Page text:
|Posted on June 18, 2020 at 7:55 AM||comments (0)|
by Esther Lee
Between group gathering restrictions, social distancing guidelines and discouraged travel, couples are now left with the task of having to face new realities with their events moving forward—and that involves their guest lists. Given the coronavirus pandemic’s impact on weddings around the world, some to-be-weds will be faced with the task of having to whittle down their original guest count, and there’s basic etiquette around this step.
“Acknowledge the elephant in the room as soon as possible,” says event planner Lauren Schaefer of Your Wedding by Lauren. “As soon as you’re comfortable doing so, send a message to your current guest list or post on your wedding website acknowledging the pandemic, letting guests know you’re weighing your options and considering everyone's safety regarding your wedding.”
Since the situation can be uncomfortable and tricky to address, read on for wedding guest list etiquette and how to best navigate adjustments amid COVID-19. There are ways to approach your loved ones gracefully and tastefully, even as it involves pivoting your plans.
Talk to Your Vendors First
This is the first step to take before even adjusting or addressing your guest list. If you have a planner, talk to this pro directly about how they would recommend navigating this situation, given restrictions are different per county. From there, ask how best to approach the conversation. Either your chosen pro team will reach out to guests directly (some offer this service, really!) your venue coordinator will explain guest list limitations, which you can then communicate to your guests.
Talk to Family Members and Your Wedding Party
You have your squad and your family members on board, but what happens if they’re located in different countries where travel restrictions remain in place or they’ll have to self-quarantine depending on proximity? Reach out to your core loved ones first about realistic expectations regarding your wedding date. Some guests may not necessarily feel comfortable traveling at this time, so have the important conversations to gauge the comfort level of your loved ones first and foremost.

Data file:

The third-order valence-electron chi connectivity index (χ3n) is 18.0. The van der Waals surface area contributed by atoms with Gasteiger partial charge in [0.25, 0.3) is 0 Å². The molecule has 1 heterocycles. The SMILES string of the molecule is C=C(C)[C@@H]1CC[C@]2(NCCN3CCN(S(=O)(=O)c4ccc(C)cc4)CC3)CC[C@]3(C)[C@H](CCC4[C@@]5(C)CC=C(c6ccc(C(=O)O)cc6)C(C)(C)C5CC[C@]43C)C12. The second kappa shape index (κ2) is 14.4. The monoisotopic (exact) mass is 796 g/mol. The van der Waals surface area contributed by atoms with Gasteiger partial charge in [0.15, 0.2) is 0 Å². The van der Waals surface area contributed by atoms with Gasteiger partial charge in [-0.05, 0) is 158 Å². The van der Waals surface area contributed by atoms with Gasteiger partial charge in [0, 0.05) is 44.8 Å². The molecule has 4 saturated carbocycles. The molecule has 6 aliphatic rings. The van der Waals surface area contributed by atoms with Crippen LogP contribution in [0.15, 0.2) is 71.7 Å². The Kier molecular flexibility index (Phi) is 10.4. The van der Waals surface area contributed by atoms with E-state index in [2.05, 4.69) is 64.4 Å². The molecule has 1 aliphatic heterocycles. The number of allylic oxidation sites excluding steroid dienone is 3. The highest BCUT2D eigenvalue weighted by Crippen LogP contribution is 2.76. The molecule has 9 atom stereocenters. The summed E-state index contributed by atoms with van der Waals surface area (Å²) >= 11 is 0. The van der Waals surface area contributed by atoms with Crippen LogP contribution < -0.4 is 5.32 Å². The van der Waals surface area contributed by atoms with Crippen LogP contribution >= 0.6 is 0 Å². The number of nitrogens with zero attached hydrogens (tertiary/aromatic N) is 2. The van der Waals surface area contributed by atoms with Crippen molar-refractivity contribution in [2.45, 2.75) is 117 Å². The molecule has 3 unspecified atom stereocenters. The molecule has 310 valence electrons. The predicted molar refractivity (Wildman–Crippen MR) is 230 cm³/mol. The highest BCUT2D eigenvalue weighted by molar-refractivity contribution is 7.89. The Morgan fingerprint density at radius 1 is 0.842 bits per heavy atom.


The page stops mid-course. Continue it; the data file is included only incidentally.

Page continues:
Start Sooner Than Later
Wedding websites have never been more helpful than during COVID-19, because it’s a resource where you’re able to effectively communicate with guests as the situation is ever changing by state. By telling guests you’re considering options and keeping their safety and health in mind, they will feel assured about any decision you ultimately reach. But the important move is to give them the emotional buffer and time to see it from your end.
Once you’ve made your choices, start reaching out. “From there, guests can mentally prepare for an alteration in the wedding plans, whether that be postponement, lessening the guest count or other,” says Schaefer. “This will also limit the number of text messages you get from folks asking what your plans are.”
Set Expectations With Yourself… and Your Guests
It’s important to remember you’re grappling with mourning the loss of what you had originally envisioned for your wedding: whether it be the original date you had arduously planned towards, or the sheer capacity of your guest list. It’s all fair. Talk through it with your partner and mourn this together, then set expectations about your wedding postponement and the guest list between yourselves.
From there, have the conversations and be as thoughtful as possible. There are, however, a few points to consider as you’re reaching out to loved ones to help you overcome any sense of dread. “To note, this is no longer a surprise. While having to whittle down your guest list is heartbreaking and you don't want to hurt anyone's feelings, limiting crowds are not a new restriction at this point and we continue to hear about limiting social gatherings everyday,” says Schaefer. “Your need to whittle down your guest count will most likely not come as a surprise to your guests. They might even be expecting it.”
Remember: It’s How You Communicate
Obviously, the guest list trim is a bummer from both ends. But there is a way to lovingly communicate the letdown to your loved ones. “When letting guests know that due to size restrictions, they are no longer able to attend your wedding in person, remind them that you still love them very much,” says Schaefer. “It is because you love your guests so much that you are taking the safety precautions needed to ensure everyone's well being.”